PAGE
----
Author Topic: Tanking matches  (Read 1513 times)

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Offline Alex

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Tanking matches
« on: June 15, 2012, 11:04:09 AM »
Do you guys believe that players are tanking matches? I really don't know what to think any more. After all of these upsets at Queens, I'm really scratching my head. 

I mean I've  seen  so many matches that were just so odd. If a player X wants to preserve some energy why even bother entering a tournament. yeah, I know, endorsement money ... blah, blah ... but Nole, Rafa and Fed, for example, don't need more money (or maybe they do, not sure), they are freaking millionaires.

I just feel that tournaments like Halle and Queens are trying so hard and yes they are not slams, but we are left with almost no grass tournaments at all. Now, when I'm asking you about players tanking matches I mean, in general...

Even as a Nole fan, I've seen Djokovic playing like a retard some matches, it was obvious he didn't want to be there.  Same with Rafa and Roger. I don't know, maybe I'm being just paranoid.

 

Offline alk11

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Re: Tanking matches
« Reply #1 on: June 15, 2012, 12:17:24 PM »
Queens & Halle are very important since they are as you said only grass courts left [eastbourne to close to W]
and they always had super line up......warm up for W.....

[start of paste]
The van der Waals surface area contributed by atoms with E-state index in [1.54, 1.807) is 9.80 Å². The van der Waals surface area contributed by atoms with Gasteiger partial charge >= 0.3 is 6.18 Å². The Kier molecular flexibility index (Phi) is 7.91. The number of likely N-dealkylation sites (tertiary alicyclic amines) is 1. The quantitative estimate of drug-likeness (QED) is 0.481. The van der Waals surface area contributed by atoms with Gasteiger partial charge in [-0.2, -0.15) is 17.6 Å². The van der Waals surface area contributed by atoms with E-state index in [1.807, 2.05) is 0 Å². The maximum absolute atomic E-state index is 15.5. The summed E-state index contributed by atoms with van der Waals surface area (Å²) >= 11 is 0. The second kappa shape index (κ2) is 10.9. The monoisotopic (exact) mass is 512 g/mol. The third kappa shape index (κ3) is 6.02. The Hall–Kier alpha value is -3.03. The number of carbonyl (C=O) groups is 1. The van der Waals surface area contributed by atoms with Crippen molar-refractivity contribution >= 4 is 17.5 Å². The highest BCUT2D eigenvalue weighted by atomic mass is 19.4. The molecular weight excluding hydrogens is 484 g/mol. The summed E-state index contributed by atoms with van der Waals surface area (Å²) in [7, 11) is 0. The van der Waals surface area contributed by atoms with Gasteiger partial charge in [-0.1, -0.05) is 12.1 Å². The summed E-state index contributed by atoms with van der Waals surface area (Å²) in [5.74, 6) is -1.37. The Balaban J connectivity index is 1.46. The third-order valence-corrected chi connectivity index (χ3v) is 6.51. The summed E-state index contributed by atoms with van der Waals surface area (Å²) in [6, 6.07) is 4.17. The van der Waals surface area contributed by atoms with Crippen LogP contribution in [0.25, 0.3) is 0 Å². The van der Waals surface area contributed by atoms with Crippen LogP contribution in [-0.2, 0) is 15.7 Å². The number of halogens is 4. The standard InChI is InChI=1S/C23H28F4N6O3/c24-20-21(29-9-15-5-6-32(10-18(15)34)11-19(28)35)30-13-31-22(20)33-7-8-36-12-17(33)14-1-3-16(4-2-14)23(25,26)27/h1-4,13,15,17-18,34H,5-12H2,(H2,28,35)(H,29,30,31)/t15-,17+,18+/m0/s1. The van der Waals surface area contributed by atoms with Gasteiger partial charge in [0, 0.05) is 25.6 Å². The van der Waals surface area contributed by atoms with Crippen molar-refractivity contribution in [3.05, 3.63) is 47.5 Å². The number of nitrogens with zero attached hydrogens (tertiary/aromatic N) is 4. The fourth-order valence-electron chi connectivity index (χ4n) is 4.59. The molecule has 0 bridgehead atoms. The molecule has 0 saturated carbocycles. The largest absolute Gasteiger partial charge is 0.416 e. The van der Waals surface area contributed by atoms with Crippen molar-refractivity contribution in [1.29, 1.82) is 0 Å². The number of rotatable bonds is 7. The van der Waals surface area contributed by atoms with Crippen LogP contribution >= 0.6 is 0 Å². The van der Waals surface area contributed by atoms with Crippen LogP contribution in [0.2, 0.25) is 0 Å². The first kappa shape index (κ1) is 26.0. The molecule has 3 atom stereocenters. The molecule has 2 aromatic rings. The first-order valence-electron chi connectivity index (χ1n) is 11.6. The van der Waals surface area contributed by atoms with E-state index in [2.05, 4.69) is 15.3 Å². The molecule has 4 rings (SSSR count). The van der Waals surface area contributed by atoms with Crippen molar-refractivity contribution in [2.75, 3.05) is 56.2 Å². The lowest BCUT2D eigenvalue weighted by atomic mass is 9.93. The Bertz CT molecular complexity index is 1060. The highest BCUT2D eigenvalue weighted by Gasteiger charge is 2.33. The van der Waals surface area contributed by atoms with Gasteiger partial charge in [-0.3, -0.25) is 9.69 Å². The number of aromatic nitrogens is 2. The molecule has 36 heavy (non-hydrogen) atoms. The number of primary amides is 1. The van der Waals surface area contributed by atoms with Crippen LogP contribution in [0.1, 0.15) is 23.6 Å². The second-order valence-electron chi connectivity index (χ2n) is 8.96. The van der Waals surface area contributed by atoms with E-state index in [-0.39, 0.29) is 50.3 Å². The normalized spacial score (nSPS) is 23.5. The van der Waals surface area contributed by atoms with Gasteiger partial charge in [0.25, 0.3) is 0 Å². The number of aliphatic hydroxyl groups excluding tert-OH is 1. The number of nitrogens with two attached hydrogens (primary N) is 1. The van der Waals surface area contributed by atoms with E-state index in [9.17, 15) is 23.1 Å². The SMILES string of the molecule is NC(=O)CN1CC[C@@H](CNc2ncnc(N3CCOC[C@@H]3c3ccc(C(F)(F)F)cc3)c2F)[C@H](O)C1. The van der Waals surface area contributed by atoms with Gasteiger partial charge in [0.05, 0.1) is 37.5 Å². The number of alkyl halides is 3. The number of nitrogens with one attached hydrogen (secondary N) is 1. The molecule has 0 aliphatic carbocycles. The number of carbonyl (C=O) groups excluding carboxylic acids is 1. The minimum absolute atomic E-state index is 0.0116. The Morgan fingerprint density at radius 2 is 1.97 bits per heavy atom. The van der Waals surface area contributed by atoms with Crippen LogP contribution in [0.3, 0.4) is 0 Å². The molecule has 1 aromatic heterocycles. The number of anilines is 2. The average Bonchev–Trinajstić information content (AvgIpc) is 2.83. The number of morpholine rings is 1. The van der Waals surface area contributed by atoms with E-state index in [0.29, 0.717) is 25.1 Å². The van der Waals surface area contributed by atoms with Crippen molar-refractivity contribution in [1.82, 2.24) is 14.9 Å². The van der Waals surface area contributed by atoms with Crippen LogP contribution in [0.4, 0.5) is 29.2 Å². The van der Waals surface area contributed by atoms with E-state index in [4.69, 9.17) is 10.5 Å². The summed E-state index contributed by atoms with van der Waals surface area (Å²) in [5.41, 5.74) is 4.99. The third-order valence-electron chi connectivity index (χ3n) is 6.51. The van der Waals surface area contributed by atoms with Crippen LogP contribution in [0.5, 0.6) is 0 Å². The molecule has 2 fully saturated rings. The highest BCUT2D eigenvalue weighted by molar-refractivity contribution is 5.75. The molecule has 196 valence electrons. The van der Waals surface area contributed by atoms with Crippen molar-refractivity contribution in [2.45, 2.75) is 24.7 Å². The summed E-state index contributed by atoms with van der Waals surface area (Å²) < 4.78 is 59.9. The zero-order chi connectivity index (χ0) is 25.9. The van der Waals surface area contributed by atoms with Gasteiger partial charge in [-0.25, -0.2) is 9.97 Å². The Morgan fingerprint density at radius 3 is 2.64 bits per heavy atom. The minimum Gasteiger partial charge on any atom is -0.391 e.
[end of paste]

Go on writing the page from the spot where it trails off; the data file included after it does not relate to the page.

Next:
i can see "tanking matches" in semis but first or second round no way....

its grass and much faster court & balls than Wimbledon plus its best of 3 sets...... good serving day can bring down almost anyone

in era of slowed down & homogenized courts these two tournaments are precious jewels :)

Offline Alex

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Re: Tanking matches
« Reply #2 on: June 15, 2012, 12:50:40 PM »
Queens & Halle are very important since they are as you said only grass courts left [eastbourne to close to W]
and they always had super line up......warm up for W.....
i can see "tanking matches" in semis but first or second round no way....

its grass and much faster court & balls than Wimbledon plus its best of 3 sets...... good serving day can bring down almost anyone

in era of slowed down & homogenized courts these two tournaments are precious jewels :)
I love both tournaments, for sure. but don't you find it bizarre that 12/13 seeds lost early at Queens. I've never seen so many upsets in my life. then Rafa losing to Koli in 2 sets ... just not sure. However, regardless of Queens and Halle, my question still is 'Do players tank matches?'. I think they DO.

Offline garion

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Re: Tanking matches
« Reply #3 on: June 15, 2012, 01:19:08 PM »
maybe not tanking per se. Maybe not going all out. Tanking to me implies purposely losing. I think, the strategy would be to get the feel of the surface, but don't hurt yourself, don't go crazy. If you lose you lose but try and win. I also think this works for those seeds whose ranking is high.


See Tsonga for a good reason why one would be careful with a slam 2 weeks away.

Offline falcon

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Re: Tanking matches
« Reply #4 on: June 15, 2012, 03:56:24 PM »
"Of course, every one knows it" Didn't Murray say this? I would believe him because he is inside the business. He knows what happens.


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Offline medwatt